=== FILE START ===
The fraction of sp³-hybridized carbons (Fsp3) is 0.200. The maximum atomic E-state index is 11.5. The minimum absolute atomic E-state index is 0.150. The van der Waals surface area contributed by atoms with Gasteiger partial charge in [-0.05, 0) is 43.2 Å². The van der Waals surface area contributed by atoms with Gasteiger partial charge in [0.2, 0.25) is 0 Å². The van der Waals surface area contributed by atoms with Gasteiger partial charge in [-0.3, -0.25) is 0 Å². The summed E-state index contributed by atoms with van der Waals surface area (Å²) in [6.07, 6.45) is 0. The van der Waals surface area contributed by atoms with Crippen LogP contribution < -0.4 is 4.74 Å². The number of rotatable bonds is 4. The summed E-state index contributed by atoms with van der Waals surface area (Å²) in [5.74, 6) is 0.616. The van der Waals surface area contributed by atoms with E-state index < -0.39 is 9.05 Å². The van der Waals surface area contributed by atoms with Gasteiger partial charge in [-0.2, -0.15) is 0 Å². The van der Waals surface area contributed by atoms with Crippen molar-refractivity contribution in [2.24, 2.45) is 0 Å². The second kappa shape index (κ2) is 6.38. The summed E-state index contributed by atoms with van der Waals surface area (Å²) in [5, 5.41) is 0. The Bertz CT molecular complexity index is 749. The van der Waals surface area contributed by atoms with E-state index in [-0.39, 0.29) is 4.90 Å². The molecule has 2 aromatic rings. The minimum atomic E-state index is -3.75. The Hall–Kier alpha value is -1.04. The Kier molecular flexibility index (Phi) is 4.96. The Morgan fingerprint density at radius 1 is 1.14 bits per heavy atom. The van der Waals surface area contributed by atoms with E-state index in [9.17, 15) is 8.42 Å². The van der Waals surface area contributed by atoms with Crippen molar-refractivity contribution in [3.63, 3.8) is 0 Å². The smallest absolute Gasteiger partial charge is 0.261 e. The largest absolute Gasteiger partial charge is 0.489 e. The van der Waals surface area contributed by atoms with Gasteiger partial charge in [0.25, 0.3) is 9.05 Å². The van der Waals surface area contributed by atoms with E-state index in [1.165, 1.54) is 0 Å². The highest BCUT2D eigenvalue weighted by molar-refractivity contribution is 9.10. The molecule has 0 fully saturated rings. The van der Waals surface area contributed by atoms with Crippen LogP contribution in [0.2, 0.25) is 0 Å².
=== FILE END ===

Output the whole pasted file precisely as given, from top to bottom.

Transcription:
The fraction of sp³-hybridized carbons (Fsp3) is 0.200. The maximum atomic E-state index is 11.5. The minimum absolute atomic E-state index is 0.150. The van der Waals surface area contributed by atoms with Gasteiger partial charge in [-0.05, 0) is 43.2 Å². The van der Waals surface area contributed by atoms with Gasteiger partial charge in [0.2, 0.25) is 0 Å². The van der Waals surface area contributed by atoms with Gasteiger partial charge in [-0.3, -0.25) is 0 Å². The summed E-state index contributed by atoms with van der Waals surface area (Å²) in [6.07, 6.45) is 0. The van der Waals surface area contributed by atoms with Crippen LogP contribution < -0.4 is 4.74 Å². The number of rotatable bonds is 4. The summed E-state index contributed by atoms with van der Waals surface area (Å²) in [5.74, 6) is 0.616. The van der Waals surface area contributed by atoms with E-state index < -0.39 is 9.05 Å². The van der Waals surface area contributed by atoms with Gasteiger partial charge in [-0.2, -0.15) is 0 Å². The van der Waals surface area contributed by atoms with Crippen molar-refractivity contribution in [2.24, 2.45) is 0 Å². The second kappa shape index (κ2) is 6.38. The summed E-state index contributed by atoms with van der Waals surface area (Å²) in [5, 5.41) is 0. The Bertz CT molecular complexity index is 749. The van der Waals surface area contributed by atoms with E-state index in [-0.39, 0.29) is 4.90 Å². The molecule has 2 aromatic rings. The minimum atomic E-state index is -3.75. The Hall–Kier alpha value is -1.04. The Kier molecular flexibility index (Phi) is 4.96. The Morgan fingerprint density at radius 1 is 1.14 bits per heavy atom. The van der Waals surface area contributed by atoms with E-state index in [9.17, 15) is 8.42 Å². The van der Waals surface area contributed by atoms with Crippen molar-refractivity contribution in [3.63, 3.8) is 0 Å². The smallest absolute Gasteiger partial charge is 0.261 e. The largest absolute Gasteiger partial charge is 0.489 e. The van der Waals surface area contributed by atoms with Gasteiger partial charge in [0.25, 0.3) is 9.05 Å². The van der Waals surface area contributed by atoms with E-state index in [1.165, 1.54) is 0 Å². The highest BCUT2D eigenvalue weighted by molar-refractivity contribution is 9.10. The molecule has 0 fully saturated rings. The van der Waals surface area contributed by atoms with Crippen LogP contribution in [0.2, 0.25) is 0 Å².